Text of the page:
This holiday home on a small island features a solution to address the significant topographic differences that exist on the site. The building´s use of solid galvanised steel columns - drilled straight into the rock - removes any need of foundation and serves as stilts to elevate the cabin from an otherwise undesirable and difficult rocky area.
Accessible only by boat, the building is divided into two volumes: a lower, quiet and shut volume, housing bedrooms and bathrooms, and a taller, angled and open volume that spans across the rugged terrain as a bridge, housing the main living room, a kitchen and a dining area. The larger volume is designed as a highly transparent space, opening up for panoramic views towards the far- and near surroundings, sheltered under a constructive wooden roof. Both volumes are carefully placed within the existing landscape, resulting in free circulation and access to new areas formerly not utilised by the client.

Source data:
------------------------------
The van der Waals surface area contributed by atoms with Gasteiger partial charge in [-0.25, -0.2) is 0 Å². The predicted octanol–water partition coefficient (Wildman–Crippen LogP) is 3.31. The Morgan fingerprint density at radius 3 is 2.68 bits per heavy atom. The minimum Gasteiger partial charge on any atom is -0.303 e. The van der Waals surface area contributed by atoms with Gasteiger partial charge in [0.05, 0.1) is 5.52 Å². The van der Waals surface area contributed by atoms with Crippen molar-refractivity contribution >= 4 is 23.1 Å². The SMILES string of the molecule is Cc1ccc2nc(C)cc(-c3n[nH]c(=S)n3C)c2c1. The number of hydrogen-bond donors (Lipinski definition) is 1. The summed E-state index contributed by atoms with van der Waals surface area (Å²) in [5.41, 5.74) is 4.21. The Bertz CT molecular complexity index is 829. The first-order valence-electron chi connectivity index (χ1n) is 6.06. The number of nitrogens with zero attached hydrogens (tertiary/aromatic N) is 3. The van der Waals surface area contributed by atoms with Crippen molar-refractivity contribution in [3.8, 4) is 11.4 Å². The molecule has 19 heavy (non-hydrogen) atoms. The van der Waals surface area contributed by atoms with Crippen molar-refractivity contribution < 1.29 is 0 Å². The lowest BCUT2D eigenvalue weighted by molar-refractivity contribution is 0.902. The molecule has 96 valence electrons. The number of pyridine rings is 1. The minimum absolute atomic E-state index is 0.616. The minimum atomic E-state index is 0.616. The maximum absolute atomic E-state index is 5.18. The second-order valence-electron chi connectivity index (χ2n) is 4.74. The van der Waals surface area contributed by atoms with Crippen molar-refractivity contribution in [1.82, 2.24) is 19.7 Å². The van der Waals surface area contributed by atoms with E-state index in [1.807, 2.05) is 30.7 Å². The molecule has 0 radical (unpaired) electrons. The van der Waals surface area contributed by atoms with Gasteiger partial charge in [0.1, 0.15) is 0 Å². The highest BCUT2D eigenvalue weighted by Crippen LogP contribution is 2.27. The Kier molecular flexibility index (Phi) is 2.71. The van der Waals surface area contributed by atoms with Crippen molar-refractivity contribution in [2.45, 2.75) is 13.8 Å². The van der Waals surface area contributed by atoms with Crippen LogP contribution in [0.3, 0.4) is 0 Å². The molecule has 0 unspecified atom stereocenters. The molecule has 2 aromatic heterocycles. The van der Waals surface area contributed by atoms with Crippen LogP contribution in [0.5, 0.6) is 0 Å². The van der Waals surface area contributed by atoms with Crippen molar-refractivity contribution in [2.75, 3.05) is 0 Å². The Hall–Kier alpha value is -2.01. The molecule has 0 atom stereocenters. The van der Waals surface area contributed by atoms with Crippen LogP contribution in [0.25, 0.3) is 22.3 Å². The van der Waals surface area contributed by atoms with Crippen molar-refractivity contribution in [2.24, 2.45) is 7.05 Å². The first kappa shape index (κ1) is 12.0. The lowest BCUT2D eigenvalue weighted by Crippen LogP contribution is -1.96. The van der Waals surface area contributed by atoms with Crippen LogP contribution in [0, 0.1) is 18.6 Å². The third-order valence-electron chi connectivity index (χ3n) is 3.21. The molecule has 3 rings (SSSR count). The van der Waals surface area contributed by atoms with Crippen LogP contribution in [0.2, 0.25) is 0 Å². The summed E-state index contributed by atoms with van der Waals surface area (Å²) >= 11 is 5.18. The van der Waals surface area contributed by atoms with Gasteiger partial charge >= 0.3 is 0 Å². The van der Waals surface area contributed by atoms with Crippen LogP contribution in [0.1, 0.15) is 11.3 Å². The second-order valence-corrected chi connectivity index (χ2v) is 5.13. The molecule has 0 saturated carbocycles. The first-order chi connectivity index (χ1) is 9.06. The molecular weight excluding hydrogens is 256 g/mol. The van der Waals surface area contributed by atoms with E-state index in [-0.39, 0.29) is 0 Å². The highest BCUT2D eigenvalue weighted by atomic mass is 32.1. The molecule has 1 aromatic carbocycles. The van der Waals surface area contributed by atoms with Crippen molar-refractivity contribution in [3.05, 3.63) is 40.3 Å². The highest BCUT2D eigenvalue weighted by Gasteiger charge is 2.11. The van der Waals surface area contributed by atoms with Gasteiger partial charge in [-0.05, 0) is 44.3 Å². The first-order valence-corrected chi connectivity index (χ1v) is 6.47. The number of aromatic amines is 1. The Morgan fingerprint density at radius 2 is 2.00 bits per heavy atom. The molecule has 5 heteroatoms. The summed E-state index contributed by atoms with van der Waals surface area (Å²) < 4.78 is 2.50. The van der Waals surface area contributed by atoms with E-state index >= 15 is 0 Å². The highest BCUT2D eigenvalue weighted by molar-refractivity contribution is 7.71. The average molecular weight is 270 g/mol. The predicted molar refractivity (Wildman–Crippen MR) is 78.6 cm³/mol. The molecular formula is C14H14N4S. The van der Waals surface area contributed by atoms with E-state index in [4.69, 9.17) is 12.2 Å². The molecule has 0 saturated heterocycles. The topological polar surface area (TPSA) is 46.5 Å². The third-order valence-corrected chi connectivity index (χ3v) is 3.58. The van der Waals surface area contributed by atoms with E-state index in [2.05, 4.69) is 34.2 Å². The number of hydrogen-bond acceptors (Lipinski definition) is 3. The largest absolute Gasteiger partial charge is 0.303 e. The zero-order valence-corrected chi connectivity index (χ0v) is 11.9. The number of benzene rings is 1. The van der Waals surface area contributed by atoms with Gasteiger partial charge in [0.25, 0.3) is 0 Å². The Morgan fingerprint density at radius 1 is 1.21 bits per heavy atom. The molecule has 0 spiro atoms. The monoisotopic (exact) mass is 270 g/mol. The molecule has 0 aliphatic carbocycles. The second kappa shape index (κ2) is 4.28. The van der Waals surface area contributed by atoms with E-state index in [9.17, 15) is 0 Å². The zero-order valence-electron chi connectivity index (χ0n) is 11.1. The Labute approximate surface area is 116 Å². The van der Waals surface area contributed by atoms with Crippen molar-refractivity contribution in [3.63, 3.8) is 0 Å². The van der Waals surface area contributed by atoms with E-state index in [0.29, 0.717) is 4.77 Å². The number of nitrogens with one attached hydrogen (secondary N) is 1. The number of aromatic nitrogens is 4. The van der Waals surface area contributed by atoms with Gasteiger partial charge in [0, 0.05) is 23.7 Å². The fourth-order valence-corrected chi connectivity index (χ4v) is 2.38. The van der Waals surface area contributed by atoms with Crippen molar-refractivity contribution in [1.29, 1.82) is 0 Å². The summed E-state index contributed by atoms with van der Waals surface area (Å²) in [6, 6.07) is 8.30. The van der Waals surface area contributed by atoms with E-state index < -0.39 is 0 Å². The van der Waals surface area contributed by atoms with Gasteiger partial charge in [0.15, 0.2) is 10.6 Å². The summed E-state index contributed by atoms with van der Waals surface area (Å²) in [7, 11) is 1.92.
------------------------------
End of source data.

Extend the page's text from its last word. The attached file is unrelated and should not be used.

The cabin can be regarded as a timber structure on stilts. Exterior and interior walls are all clad in rough sawn ore pine, with thematically different width, orientation and color. Untreated glulam beams are exposed in the ceiling and defines the interior space, together with raw steel columns, white concrete and glass, as well as the same ore pine used as cladding on the exterior walls. Exterior wind bracing is solved at the gables through triangular structural elements bolted to the rock.